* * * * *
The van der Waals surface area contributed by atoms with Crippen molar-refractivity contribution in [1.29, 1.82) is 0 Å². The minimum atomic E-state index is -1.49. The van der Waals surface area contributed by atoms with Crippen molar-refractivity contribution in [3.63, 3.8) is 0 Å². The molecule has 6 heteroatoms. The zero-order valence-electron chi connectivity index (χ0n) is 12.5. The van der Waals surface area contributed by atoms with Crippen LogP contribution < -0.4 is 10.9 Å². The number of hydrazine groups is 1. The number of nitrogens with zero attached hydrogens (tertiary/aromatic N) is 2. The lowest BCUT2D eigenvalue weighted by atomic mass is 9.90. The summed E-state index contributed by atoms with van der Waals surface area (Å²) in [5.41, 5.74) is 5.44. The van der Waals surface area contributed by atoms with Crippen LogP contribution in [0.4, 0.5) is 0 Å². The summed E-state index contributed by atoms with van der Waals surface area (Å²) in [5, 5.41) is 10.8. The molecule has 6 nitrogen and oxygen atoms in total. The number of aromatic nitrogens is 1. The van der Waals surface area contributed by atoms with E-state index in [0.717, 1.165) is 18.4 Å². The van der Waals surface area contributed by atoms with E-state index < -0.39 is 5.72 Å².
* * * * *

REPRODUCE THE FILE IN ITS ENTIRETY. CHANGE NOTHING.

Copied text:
The van der Waals surface area contributed by atoms with Crippen molar-refractivity contribution in [1.29, 1.82) is 0 Å². The minimum atomic E-state index is -1.49. The van der Waals surface area contributed by atoms with Crippen molar-refractivity contribution in [3.63, 3.8) is 0 Å². The molecule has 6 heteroatoms. The zero-order valence-electron chi connectivity index (χ0n) is 12.5. The van der Waals surface area contributed by atoms with Crippen LogP contribution < -0.4 is 10.9 Å². The number of hydrazine groups is 1. The number of nitrogens with zero attached hydrogens (tertiary/aromatic N) is 2. The lowest BCUT2D eigenvalue weighted by atomic mass is 9.90. The summed E-state index contributed by atoms with van der Waals surface area (Å²) in [5.41, 5.74) is 5.44. The van der Waals surface area contributed by atoms with Crippen LogP contribution in [0.4, 0.5) is 0 Å². The summed E-state index contributed by atoms with van der Waals surface area (Å²) in [5, 5.41) is 10.8. The molecule has 6 nitrogen and oxygen atoms in total. The number of aromatic nitrogens is 1. The van der Waals surface area contributed by atoms with E-state index in [0.717, 1.165) is 18.4 Å². The van der Waals surface area contributed by atoms with E-state index < -0.39 is 5.72 Å².